Educating Mommies: PBS, Super Why! and teaching with media

“If kids can kick at a TV after watching Power Rangers, can’t we get them to learn to read?”-Angela C. Santomero, Creator, Executive Producer and Head Writer of Super Why!

[Almost] Every morning, while Maddy has her typical 1-year old breakfast, I turn on PBS to either catch the tail end of Sesame Street or the start of Curious George. The TV usually goes off around 9am right around the time of our morning jog/walk around the neighborhood. What I didn’t realize, though, was that over in the 9:30 time slot was a super popular show about adorable fairy tale characters and reading super heroes called Super Why!

Whenever I receive an invite from one of the ladies at 360 Public Relations, I know it’s a fun opportunity to meet other moms and learn how companies really do think of children and families in their processing of ideas. That’s why I jumped at the chance to attend the PBS Studio behind-the-show lunch-and-learn with Super Why! creator Angela Santomero. Even though Maddy is too young to “watch” the show, this was my opportunity to be educated about PBS children’s programming from concept to creation

But first, click here to learn more about the Super Why! characters

So how in the world do 4 cartoon characters help kids read? That’s what were learned about at PBS Studios.

In the same fashion that a teaching staff works to put together a multi-layered reading curriculum with specific learning tasks and behaviors, the creative minds behind Super Why! create the multi-layered, multi-age level related program that has statistically proven to be effective for building literacy skills for kids.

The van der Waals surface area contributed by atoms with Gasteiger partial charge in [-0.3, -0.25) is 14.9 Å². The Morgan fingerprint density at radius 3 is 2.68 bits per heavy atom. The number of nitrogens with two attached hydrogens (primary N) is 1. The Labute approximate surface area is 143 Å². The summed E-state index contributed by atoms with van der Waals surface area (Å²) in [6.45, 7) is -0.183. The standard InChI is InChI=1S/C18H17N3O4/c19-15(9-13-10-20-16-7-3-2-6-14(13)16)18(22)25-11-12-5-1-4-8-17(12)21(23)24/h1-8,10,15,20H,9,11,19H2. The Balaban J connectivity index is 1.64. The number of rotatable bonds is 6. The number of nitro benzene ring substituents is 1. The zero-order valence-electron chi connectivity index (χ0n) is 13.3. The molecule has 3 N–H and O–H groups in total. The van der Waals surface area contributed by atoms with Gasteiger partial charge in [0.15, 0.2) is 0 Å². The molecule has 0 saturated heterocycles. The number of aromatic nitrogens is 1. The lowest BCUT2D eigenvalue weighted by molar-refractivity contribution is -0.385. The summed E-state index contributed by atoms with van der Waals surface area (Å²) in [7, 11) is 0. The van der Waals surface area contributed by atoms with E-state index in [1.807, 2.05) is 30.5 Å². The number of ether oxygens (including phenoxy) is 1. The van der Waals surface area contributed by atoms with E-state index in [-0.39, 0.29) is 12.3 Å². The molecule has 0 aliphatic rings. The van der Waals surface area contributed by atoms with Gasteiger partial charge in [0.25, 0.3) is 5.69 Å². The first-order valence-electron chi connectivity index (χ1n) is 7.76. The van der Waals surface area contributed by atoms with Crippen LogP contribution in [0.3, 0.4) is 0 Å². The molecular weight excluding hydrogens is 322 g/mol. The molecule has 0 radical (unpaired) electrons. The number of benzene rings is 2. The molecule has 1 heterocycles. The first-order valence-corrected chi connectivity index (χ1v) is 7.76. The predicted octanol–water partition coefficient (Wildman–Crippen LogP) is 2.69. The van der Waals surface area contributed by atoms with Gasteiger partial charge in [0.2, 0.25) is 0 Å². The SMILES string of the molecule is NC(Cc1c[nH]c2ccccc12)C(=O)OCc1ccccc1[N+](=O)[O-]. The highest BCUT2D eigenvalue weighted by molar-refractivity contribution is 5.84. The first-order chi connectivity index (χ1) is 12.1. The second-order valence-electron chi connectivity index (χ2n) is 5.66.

Some of the highlights from the workshop included statistical evidence of improved literacy skills and personal anecdotes from the creators and producers, all of whom are mothers:
  • Children from low-income families and who participated in a Super Why! test group, showed significant improvement in reading skills scoring 46% better than children who watched an alternate program.
  • After watching Super Why!, the test group children were faster at naming letters and sounds.
  • PBS hosts Super Why! Reading camps using a format much like the curriculum I’ll review later. The 2008 results of the camp revealed that there was a 5% increase in letter naming, 4% increase in ability to pick out letters from the alphabet, 139% increase in word decoding, 18% increase in sound-letter identification, 84% increase in proper word spelling and 29% increase in reading words.
  • Leslie Rosenberg, Senior VP Children’s Media was inspired by her own children to lead the launch of the PBS Kid’s preschool platform which include popular shows like Curious Geroge, Super Why! and Sid the Science Kid.
  • An episode where the Super Why! team confronts the Big Bad Wolf was an idea given by Angela’s two daughters, who are frequent script contributors.
But the
Super Why! experience doesn’t end when the TV turns off (or switches to a more mommy friendly channel). Like the other PBS Kids’ programming, there is a vast curriculum of websites, videos, printouts, enrichment lessons and more at the Super Why! site. Speaking from the POV of a math teacher who always looked for fun ways to help kids learn their skills, the PBS site is such a great resource for parents and teachers and it serves as an fun and interactive alternative for reinforcing skills hat have been addressed in the classroom or at home.

This and next week I'll be sharing the Super Why! experience of another NJ mommy C2CMom to see how real kids react to and enjoy the show. I'll also be putting my 2 cents in as an educator about how the structure of the show, the lessons and the web aid in reading.

Monday: Multimedia-teacher tested and approved

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